Tysons Cleaning LLC weighs COVID-19 challenges.
Virginia Business virtually sat down with Charlene Johnson, owner of Tysons Cleaning LLC, which provides commercial and residential cleaning services in Northern Virginia. This is part of an ongoing series of conversations with Virginians about how their work lives and businesses have changed during the pandemic.
Virginia Business: What has business looked like since the crisis started?
Johnson: I have seen a gradual decline in clients. The first impact that we saw was when Fairfax and Loudoun County schools closed and the children were home, which impacted a lot of the residential cleaning. Gradually things kept winding down from there. We have been assessing it and reassessing it each day. When schools were closed, [residential clients] were the first we heard from. But they still wanted to pay, which surprised me. But also we were very grateful for that.
We had [another] handful who wanted to [continue to pay us], but their circumstances had changed because they were laid off from their own jobs. [Clients] apologized and said that they would have to put us on an indefinite hold. I think we’re hit hardest now.
VB: Are commercial and residential cleanings considered essential business by the state?
Johnson: When Gov. Northam put out his temporary stay-at-home [order], I questioned whether I, as a small business owner, was affected because his “who could work and who could not” statement included restaurants, contractors, builders, heating and air, plumbing, [etc.], but it didn’t say anything specific about small business owners of any industry. I questioned: Am I involved? Do I have to stay home? Am I risking myself or my employees by going out? If I get pulled over, am I going to be fined or jailed?
I did hear a response back from the Virginia Trade Commission. I explained my business, told them what we did, and they responded that we could continue to work. Even though I was allowed to work, things are really serious now.
VB: How has your clientele responded?
Johnson: We clean for a lot of the elderly. When you are in people’s homes on a weekly basis, week after week, month after month, year after year — long term — we kind of become part of their extended family. Some of the elderly clients we clean for can’t move around. They don’t have the energy, and they like that one-on-one [time]. They look forward to having company in their house on a weekly basis.
I’ve had different requests from different clients. One elderly person wanted to know when we came that week, if we could bring a loaf of bread. Other clients were asking if I could bring disinfecting cleaning products that they wanted for their own household to use in between cleanings. I had one customer who actually gave one of the crews [unopened P100 masks]. [The client] was able to work from home, and she was not going to need [the masks], so she gave them to the girls. Another client asked if we could bring paper towels. She was running low, and she didn’t have any.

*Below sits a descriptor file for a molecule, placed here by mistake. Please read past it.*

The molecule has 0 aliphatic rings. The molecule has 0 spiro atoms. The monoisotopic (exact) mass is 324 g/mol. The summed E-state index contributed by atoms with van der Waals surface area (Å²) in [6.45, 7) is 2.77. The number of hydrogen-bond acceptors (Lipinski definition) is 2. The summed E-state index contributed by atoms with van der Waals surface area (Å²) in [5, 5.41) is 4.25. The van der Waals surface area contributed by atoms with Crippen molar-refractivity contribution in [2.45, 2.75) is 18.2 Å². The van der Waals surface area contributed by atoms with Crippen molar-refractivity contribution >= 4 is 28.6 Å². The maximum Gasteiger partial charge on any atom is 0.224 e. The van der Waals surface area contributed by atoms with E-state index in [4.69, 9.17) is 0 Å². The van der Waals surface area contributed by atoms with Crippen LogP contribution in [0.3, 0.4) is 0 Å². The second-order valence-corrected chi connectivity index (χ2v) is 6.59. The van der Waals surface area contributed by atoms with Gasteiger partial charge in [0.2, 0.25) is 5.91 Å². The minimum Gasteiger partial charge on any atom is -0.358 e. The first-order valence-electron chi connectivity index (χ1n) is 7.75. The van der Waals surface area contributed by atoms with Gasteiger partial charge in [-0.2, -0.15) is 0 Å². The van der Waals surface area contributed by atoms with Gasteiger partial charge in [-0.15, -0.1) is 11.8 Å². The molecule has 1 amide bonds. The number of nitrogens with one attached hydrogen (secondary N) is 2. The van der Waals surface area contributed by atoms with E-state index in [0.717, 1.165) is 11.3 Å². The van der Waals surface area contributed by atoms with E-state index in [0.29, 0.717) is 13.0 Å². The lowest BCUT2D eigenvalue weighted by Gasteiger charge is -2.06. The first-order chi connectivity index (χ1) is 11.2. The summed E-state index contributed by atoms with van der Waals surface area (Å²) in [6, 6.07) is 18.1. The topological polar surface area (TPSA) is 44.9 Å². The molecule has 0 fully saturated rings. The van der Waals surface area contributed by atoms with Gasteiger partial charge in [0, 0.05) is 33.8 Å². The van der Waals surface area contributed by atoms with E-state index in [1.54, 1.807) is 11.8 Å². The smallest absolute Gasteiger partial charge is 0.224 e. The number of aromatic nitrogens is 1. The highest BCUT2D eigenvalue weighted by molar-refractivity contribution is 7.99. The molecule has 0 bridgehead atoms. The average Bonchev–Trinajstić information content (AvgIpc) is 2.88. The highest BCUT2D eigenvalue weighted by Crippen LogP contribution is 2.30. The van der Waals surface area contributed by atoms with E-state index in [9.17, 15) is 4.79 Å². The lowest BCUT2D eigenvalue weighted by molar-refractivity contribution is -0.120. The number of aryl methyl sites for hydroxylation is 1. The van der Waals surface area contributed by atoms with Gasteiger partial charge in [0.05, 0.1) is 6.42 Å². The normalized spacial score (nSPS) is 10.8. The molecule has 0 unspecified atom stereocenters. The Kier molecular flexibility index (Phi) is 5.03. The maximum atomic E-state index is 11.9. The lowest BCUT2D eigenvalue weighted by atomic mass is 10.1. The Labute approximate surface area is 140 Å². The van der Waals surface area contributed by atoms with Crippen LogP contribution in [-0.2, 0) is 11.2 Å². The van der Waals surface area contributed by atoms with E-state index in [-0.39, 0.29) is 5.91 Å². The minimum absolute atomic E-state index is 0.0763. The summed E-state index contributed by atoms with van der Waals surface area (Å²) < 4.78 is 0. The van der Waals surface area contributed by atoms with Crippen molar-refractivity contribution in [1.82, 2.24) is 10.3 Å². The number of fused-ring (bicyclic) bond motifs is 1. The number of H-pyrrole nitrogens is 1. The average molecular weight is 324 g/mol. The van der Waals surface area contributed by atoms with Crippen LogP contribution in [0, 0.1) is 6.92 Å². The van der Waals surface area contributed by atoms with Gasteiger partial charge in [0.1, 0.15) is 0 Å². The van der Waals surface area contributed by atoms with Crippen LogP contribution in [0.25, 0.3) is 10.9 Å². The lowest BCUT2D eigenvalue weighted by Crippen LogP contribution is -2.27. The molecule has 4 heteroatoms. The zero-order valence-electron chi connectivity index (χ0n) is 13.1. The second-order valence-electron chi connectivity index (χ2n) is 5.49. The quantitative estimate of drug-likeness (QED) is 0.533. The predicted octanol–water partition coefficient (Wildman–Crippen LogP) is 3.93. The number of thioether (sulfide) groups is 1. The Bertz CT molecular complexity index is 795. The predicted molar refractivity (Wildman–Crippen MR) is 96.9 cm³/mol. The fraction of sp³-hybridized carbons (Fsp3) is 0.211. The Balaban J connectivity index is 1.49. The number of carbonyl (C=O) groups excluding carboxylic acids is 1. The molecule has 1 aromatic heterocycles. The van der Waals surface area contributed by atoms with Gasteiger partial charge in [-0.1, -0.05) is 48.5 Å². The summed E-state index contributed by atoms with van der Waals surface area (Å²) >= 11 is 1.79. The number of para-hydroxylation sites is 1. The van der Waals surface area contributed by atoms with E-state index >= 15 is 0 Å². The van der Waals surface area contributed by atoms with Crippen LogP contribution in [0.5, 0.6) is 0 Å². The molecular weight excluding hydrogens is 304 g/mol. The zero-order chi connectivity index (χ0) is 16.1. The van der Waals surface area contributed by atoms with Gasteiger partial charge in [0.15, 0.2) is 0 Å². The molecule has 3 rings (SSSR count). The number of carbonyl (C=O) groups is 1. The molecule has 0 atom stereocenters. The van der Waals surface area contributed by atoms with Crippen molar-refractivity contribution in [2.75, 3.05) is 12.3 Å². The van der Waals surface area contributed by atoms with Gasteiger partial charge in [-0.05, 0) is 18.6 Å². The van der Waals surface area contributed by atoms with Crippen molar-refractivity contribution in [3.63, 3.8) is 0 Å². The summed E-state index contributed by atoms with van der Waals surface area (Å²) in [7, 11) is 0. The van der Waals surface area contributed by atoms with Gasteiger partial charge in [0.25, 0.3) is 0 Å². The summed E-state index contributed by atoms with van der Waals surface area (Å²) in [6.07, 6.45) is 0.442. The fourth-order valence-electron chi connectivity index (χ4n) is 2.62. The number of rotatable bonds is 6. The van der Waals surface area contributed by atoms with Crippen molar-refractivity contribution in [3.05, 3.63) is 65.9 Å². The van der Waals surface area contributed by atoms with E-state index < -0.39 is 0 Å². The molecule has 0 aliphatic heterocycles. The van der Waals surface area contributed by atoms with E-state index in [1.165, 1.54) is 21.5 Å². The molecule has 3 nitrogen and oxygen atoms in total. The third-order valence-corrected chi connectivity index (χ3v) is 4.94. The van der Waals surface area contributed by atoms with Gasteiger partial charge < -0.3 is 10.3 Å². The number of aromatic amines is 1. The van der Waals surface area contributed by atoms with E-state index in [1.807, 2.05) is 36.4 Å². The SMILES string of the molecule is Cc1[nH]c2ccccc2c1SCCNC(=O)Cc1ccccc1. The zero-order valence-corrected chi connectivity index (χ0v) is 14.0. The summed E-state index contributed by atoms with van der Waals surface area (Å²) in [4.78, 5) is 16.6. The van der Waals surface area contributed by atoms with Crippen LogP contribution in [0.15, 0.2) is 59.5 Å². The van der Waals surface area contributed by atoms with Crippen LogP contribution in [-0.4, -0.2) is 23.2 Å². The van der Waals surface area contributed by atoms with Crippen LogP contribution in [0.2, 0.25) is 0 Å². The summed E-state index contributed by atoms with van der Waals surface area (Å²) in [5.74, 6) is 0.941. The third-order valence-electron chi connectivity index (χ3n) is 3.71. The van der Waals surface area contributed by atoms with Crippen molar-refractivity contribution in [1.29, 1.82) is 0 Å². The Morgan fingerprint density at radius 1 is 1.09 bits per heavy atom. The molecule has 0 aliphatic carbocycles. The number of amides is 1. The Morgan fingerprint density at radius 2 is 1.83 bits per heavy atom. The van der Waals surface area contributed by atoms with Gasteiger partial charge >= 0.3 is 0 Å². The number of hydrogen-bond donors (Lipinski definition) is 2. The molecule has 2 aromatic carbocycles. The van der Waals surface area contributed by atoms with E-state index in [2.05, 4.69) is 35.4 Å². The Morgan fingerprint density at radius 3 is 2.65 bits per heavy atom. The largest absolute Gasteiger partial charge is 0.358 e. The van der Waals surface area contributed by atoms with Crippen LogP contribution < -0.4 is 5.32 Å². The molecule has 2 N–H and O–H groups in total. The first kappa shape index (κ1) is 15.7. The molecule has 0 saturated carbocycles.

VB: What precautions are you taking?
Johnson: I am out on the job as well. I don’t just send my employees out. We are all wearing masks [and] gloves, and are stocked with hand sanitizer. We’re all doing what we need to do like hand-washing and checking our temperatures every morning — that’s mandatory. Our masks and gloves are taken off at the end of each cleaning job, put into a sealed bag and disposed of. When we enter new property, whether it’s commercial or residential, we start with a new set of gloves and masks.
We also Lysol our shoes and the outside of our clothing. But this is nothing new. We always take our shoes off before we enter any property to eliminate any possible exposure. We [also] changed our products. Anything we use has to be a disinfectant.
Way back when [the outbreak] started, we had some homeowners who had recently traveled internationally. That’s when I put my foot down. I would not let any of the girls go out when I knew they had just returned from international travel. So it’s not just clients stopping [cleanings].
VB: Have you run low on supplies since cleaning products are in high demand?
Johnson: Not so far. I don’t know if we’ll get to a point where I’m not going to be able to find [supplies]. But I do buy in bulk. I think we’ll be out of this long before I run out of products.
VB: How are you staying in touch with clients to be sure it’s safe to go for a cleaning?
Johnson: Most of my clients I’ve had for many, many, many years. They know me personally, so [they’ll] text [or call me]. I usually reach out to clients to see if anything has changed about five days in advance — just to see how they feel about the cleaning. I’m not pushing them at all. I’m trying to get an idea of what they’re [thinking] and then take it from there.
VB: How many employees do you have, and what does a typical day look like?
Johnson: We have just under 10 employees. With residential cleanings, typically we would be doing roughly eight [jobs] each day. We do a lot of real estate cleaning as well, working with a lot of real estate agents in Northern Virginia. This is [typically] their booming season right now. Although their work has been affected, they still have houses on the market. Thankfully these houses have been vacant because they’ve had renovation done, and nobody is living in them.
VB: How are your cleaners practicing social distancing?
Johnson: [The cleanings] are all scheduled, so [clients] pretty much know when to expect us. [Clients] either go outside in their yards, or go run errands. If they are in the home, we are staying at least 12 feet away. They will go [upstairs] while the [cleaner is] on the main level. There is no interaction there.